They could go for Matt Schaub, the 2006 version of Cousins. Schaub would bring some baggage to the party, assuming he's released by the Houston Texans, but he’s still only 32 and would be a worthwhile reclamation project/insurance policy.

What about the draft? Unless Idzik absolutely falls in love with someone (Johnny Manziel, anyone?), it wouldn't make much sense to sink a first-round pick into a quarterback, one year after using a No. 2 on Smith. Jay Cutler could be the big fish in free agency if the Chicago Bears let him hit the market, but he'd be a disaster in New York.

Rebuild the offense: The Jets' skill-position talent has deteriorated steadily since 2010. Since 2011, they're ranked 26th in scoring, due largely to a lack of playmakers and poor quarterback play. They've ignored this side of the ball under the defensive-minded Ryan. It's time to pour money and resources into the offense so they compete in an offense-obsessed league.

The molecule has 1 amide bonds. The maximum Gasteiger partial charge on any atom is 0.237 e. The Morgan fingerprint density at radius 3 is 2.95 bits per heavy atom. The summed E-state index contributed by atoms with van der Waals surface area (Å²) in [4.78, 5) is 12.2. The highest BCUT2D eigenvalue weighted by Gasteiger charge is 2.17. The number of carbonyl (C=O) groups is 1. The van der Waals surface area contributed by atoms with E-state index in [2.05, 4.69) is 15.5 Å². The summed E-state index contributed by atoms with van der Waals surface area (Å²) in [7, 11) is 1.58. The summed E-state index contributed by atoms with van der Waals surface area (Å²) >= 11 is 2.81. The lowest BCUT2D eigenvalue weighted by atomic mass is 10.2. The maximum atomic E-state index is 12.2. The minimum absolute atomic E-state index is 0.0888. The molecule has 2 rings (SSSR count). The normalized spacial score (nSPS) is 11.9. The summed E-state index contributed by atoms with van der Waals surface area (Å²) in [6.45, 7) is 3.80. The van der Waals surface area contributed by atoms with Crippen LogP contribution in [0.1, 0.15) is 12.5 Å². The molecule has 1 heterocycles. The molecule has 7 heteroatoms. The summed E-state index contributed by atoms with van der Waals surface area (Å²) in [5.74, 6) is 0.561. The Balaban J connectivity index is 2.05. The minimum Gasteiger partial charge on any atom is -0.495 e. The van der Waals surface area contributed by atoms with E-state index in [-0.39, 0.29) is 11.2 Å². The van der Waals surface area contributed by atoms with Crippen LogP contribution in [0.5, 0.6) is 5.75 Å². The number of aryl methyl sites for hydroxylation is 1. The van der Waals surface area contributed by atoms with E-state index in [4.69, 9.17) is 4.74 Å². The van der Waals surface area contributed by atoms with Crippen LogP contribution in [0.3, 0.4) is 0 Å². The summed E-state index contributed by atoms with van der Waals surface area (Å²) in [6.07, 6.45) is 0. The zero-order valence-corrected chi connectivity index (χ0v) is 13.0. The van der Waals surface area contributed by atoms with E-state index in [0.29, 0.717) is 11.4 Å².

They need a new tight end and two new wide receivers, preferably a game-breaker. Stephen Hill was supposed to be that guy, but he can't be counted on after two disappointing seasons.

The free-agent market for receivers is thin -- Eric Decker of the Denver Broncos might be the best -- so look for Idzik to address the need in the draft. There are a couple of good ones, Sammy Watkins (Clemson) and Marqise Lee (USC), assuming they turn pro. The top free-agent tight end is Jimmy Graham, but there's little chance he gets away from the New Orleans Saints.

[+] EnlargeAntonio Cromartie
AP Photo/Alan DiazWill Antonio Cromartie, a Pro Bowl cornerback in 2012, be playing in the Jets' secondary in 2014?
Spend money: Facing a tight cap situation last offseason, Idzik operated on a shoestring budget, doling out modest contracts. Cap space won't be an issue this time. With Darrelle Revis coming off the books, and with Mark Sanchez and Santonio Holmes likely to be released (a total savings of $16.5 million), the Jets will have close to $40 million in cap space.